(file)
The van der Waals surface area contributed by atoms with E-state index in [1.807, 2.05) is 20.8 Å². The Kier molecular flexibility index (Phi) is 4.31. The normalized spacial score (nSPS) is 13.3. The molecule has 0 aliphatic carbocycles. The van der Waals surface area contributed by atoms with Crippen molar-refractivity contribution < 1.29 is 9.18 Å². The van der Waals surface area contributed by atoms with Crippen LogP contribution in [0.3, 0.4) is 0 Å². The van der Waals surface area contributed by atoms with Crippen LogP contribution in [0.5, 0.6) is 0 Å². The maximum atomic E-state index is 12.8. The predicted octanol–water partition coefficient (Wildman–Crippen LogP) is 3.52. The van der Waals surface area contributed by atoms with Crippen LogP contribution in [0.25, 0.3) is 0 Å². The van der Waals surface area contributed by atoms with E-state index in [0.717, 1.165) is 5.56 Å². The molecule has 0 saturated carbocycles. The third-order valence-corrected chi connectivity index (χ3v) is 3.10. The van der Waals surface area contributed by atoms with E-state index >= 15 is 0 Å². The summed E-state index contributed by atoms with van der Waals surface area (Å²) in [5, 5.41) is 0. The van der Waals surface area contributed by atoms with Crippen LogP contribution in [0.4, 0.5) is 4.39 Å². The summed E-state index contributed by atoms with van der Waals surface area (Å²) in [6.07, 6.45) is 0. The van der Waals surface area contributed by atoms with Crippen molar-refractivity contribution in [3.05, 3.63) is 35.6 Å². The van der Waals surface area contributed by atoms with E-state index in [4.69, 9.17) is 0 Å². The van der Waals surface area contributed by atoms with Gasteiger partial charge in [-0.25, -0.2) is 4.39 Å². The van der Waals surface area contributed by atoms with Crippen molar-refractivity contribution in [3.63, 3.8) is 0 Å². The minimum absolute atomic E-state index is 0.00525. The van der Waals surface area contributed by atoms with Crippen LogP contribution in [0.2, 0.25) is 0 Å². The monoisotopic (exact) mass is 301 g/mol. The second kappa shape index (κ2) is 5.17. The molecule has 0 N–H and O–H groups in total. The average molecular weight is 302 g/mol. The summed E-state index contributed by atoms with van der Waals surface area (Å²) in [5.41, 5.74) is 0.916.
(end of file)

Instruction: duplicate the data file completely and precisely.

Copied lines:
The van der Waals surface area contributed by atoms with E-state index in [1.807, 2.05) is 20.8 Å². The Kier molecular flexibility index (Phi) is 4.31. The normalized spacial score (nSPS) is 13.3. The molecule has 0 aliphatic carbocycles. The van der Waals surface area contributed by atoms with Crippen molar-refractivity contribution < 1.29 is 9.18 Å². The van der Waals surface area contributed by atoms with Crippen LogP contribution in [0.3, 0.4) is 0 Å². The van der Waals surface area contributed by atoms with Crippen LogP contribution in [0.5, 0.6) is 0 Å². The maximum atomic E-state index is 12.8. The predicted octanol–water partition coefficient (Wildman–Crippen LogP) is 3.52. The van der Waals surface area contributed by atoms with Crippen LogP contribution in [0.25, 0.3) is 0 Å². The van der Waals surface area contributed by atoms with E-state index in [0.717, 1.165) is 5.56 Å². The molecule has 0 saturated carbocycles. The third-order valence-corrected chi connectivity index (χ3v) is 3.10. The van der Waals surface area contributed by atoms with E-state index >= 15 is 0 Å². The summed E-state index contributed by atoms with van der Waals surface area (Å²) in [5, 5.41) is 0. The van der Waals surface area contributed by atoms with Crippen LogP contribution in [0.4, 0.5) is 4.39 Å². The summed E-state index contributed by atoms with van der Waals surface area (Å²) in [6.07, 6.45) is 0. The van der Waals surface area contributed by atoms with Crippen molar-refractivity contribution in [3.05, 3.63) is 35.6 Å². The van der Waals surface area contributed by atoms with E-state index in [4.69, 9.17) is 0 Å². The van der Waals surface area contributed by atoms with Gasteiger partial charge in [-0.25, -0.2) is 4.39 Å². The van der Waals surface area contributed by atoms with Crippen molar-refractivity contribution in [3.63, 3.8) is 0 Å². The minimum absolute atomic E-state index is 0.00525. The van der Waals surface area contributed by atoms with Crippen LogP contribution in [0.2, 0.25) is 0 Å². The monoisotopic (exact) mass is 301 g/mol. The second kappa shape index (κ2) is 5.17. The molecule has 0 N–H and O–H groups in total. The average molecular weight is 302 g/mol. The summed E-state index contributed by atoms with van der Waals surface area (Å²) in [5.41, 5.74) is 0.916.